Hate Speech—What It Is


Years ago, I learned that not all speech was protected in the US by our First Amendment to the Constitution. The words as they are written sound as if they are. In fact a former Supreme Court Justice Oliver Wendell Holmes Jr. once asserted that the Constitution and the First Amendment are not just about protecting “free thought for those who agree with us but freedom for the thought that we hate.” Here’s what the First Amendment actually says:

Congress shall make no law respecting an establishment of religion, or prohibiting the free exercise thereof; or abridging the freedom of speech, or of the press, or the right of the people peaceably to assemble, and to petition the Government for a redress of grievances. (emphasis mine)

However, as time passed the Supreme Court pivoted a bit, believing there were abridgments, or curtailment of rights, in speech. The classic example that makes such perfect sense is that no one has a right to yell, “Fire” in a crowded theater when there is no fire. To do so could be harmful, so people don’t have that freedom.

The idea of “hate speech,” then, was first tied to the concept of harm—if someone said something to incite violence, that was hate speech.

But like so many things, the concept of hate speech expanded. According to an article at The Heritage Foundation by Kim R. Holmes, Ph.D.,

All this started to change with the rise of radical multiculturalism. Under its influence the ideas of hate speech and hate crimes were invented. Instead of worrying about the violent intent of individuals, hate speech advocates wanted to ban utterances, gestures, conduct, or writing that they deemed prejudicial against a protected individual or group.”The Origins Of Hate Speech

The article goes on to identify President Clinton’s broad-brush blame placed on “the loud and angry voices of hate” for the Oklahoma City bombing, as moving the needle from blaming the actual persons engaged in speech deemed hateful to blaming people who held political or moral beliefs that they shared with that individual.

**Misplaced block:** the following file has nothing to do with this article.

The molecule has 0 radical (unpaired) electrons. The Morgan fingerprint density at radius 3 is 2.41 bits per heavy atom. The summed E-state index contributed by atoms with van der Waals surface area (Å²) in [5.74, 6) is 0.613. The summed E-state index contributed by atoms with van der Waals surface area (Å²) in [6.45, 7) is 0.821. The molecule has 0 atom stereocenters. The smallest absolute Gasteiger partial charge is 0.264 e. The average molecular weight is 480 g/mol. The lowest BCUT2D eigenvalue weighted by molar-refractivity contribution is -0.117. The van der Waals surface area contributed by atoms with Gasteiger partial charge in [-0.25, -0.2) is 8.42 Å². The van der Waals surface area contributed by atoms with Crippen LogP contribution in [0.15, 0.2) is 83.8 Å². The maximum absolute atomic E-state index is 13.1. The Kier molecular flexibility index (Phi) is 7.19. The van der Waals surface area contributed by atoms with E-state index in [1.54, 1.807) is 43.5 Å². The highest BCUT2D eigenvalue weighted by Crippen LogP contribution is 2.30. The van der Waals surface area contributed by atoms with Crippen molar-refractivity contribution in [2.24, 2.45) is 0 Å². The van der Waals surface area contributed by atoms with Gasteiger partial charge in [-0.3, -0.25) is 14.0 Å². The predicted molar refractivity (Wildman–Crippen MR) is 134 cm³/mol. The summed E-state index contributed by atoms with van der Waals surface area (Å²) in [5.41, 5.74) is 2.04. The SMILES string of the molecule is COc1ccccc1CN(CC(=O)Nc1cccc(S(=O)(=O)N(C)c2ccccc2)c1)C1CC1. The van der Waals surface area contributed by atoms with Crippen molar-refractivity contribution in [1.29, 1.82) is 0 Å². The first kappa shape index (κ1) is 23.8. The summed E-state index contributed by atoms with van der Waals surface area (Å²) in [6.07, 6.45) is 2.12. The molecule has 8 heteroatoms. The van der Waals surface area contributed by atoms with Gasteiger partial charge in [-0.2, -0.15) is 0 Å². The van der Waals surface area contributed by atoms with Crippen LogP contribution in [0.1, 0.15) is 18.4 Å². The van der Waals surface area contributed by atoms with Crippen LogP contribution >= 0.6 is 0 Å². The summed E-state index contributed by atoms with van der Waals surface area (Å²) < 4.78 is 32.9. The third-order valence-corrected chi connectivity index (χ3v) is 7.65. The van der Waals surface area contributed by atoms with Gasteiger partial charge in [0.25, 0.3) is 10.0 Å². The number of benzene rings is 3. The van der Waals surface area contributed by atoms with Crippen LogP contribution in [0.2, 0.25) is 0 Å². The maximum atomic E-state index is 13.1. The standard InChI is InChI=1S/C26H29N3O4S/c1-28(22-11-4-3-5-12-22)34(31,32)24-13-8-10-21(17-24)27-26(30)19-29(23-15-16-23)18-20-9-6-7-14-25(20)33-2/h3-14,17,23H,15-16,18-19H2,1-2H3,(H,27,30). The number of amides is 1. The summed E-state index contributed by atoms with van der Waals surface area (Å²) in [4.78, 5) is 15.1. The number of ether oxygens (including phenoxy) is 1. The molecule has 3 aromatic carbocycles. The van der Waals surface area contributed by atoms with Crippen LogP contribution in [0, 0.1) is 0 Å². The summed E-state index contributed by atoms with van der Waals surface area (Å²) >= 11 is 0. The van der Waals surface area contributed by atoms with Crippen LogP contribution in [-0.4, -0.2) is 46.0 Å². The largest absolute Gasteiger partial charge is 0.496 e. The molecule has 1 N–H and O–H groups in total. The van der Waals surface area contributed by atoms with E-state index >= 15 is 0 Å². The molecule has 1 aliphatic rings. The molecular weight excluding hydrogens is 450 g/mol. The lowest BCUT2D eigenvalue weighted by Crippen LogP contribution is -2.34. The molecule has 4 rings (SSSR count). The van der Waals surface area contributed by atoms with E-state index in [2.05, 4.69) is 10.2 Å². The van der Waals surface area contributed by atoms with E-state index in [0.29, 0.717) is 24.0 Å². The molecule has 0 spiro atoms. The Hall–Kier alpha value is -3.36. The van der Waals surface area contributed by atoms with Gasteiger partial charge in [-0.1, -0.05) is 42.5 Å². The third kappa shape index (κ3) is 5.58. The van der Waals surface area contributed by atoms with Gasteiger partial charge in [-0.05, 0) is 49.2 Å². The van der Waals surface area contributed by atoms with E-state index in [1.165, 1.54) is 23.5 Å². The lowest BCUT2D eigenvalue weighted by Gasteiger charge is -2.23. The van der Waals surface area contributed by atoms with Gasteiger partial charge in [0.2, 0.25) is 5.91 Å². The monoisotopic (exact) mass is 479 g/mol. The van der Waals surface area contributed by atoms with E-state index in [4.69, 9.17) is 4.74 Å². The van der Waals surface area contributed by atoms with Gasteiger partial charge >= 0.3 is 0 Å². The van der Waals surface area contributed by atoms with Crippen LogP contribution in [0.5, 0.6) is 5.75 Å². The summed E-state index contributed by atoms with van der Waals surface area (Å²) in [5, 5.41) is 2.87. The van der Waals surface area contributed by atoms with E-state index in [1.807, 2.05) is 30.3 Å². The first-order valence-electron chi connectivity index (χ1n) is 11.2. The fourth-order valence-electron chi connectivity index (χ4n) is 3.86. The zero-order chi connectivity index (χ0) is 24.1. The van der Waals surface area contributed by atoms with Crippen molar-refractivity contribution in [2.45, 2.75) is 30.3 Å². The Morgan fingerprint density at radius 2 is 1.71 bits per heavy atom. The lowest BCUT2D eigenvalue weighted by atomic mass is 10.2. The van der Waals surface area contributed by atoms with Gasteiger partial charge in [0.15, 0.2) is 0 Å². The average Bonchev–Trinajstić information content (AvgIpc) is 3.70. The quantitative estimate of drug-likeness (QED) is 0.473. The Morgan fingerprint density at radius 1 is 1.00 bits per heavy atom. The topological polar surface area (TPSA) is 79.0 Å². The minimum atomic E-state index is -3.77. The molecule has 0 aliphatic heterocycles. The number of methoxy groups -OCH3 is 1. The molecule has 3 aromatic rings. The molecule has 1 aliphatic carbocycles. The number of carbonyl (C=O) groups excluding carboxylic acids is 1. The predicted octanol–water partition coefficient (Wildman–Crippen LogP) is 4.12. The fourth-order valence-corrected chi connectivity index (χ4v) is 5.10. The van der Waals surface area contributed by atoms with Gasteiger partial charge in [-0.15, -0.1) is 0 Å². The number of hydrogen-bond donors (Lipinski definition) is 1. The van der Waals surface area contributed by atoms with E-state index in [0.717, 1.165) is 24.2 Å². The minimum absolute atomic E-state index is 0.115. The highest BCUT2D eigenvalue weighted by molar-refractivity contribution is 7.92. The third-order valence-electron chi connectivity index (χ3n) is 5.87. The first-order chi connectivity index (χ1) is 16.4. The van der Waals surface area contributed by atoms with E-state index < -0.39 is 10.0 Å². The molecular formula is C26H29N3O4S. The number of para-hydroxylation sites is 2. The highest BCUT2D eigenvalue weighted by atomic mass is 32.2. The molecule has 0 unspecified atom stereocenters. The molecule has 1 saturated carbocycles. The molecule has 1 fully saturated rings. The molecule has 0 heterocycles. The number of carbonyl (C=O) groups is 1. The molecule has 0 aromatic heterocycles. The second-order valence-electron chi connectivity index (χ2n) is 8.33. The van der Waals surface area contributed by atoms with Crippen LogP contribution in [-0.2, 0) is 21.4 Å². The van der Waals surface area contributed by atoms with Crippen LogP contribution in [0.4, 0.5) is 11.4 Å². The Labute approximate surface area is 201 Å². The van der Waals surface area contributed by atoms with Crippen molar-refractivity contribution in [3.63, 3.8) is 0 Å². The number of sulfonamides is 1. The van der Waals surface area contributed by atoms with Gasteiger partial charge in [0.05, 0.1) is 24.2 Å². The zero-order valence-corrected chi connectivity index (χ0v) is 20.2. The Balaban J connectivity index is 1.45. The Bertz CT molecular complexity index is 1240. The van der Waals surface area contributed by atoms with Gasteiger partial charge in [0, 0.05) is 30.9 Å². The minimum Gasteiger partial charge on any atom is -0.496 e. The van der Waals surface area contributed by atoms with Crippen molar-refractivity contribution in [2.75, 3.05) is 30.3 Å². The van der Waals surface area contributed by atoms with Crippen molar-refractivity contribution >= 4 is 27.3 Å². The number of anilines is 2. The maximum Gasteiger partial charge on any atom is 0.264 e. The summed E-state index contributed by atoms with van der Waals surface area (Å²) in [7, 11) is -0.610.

A decade later, the idea of hate speech advanced further:

In 2009, the National Hispanic Media Coalition outlined its definition in a report. It specified four areas as hate speech: false facts, flawed argumentation, divisive language, and dehumanizing metaphors.

Hate speech was no longer about the explicit words of individuals meant to incite violence, but a general atmosphere of public opinion that could be construed to encourage violence against certain kinds of people.

With this expanded definition, then, social media platforms declared a discussion of election irregularities as “false facts” (what an oxymoron), and therefore felt justified in removing those posts and even blocking any number of people from using their site.

Sadly, we have moved so far along the line that a writer at the Washington Post concluded his article by saying, “All speech is not equal. And where truth cannot drive out lies, we must add new guardrails.”

Ironically, his argument hinges on the idea that truth doesn’t always win out. We can’t just let people discuss ideas because they can be fooled. He cites some stats about middle schoolers and high schoolers to prove his point. Middle schoolers? High schoolers? Apparently his belief is that adults are just as easily fooled as they, though there was a marked increase in the ability of the older kids to discern lies.

Oddly, when I was of that middle school age, I had teachers who taught the class how to recognize loaded, slanted, negative words that were used to manipulate rather than to inform. We called it propaganda, and the USSR was the prime example of its use, though clearly anyone trying to sell something was apt to use loaded, slanted, and overly positive words to manipulate, too.

In fact, one of the reasons it’s important to know who is backing a particular article (the Washington Post vs the Heritage Foundation, for example) is to help recognize the direction of the slant those words might take.

Clearly, the move toward the use of “guardrails,” which is just a palatable way of saying censorship, is accelerating. The real issue today is, who gets to tell the rest of us where those “guardrails” are? In other words, who gets to censor our speech? Personally, I tend to think censoring someone is apt to make them angrier and less inclined to unite, rather than make them feel all peaceful and fuzzy and warm. Maybe that’s just me.

Featured photo by Stas Tsibro from Pexels

%d bloggers like this: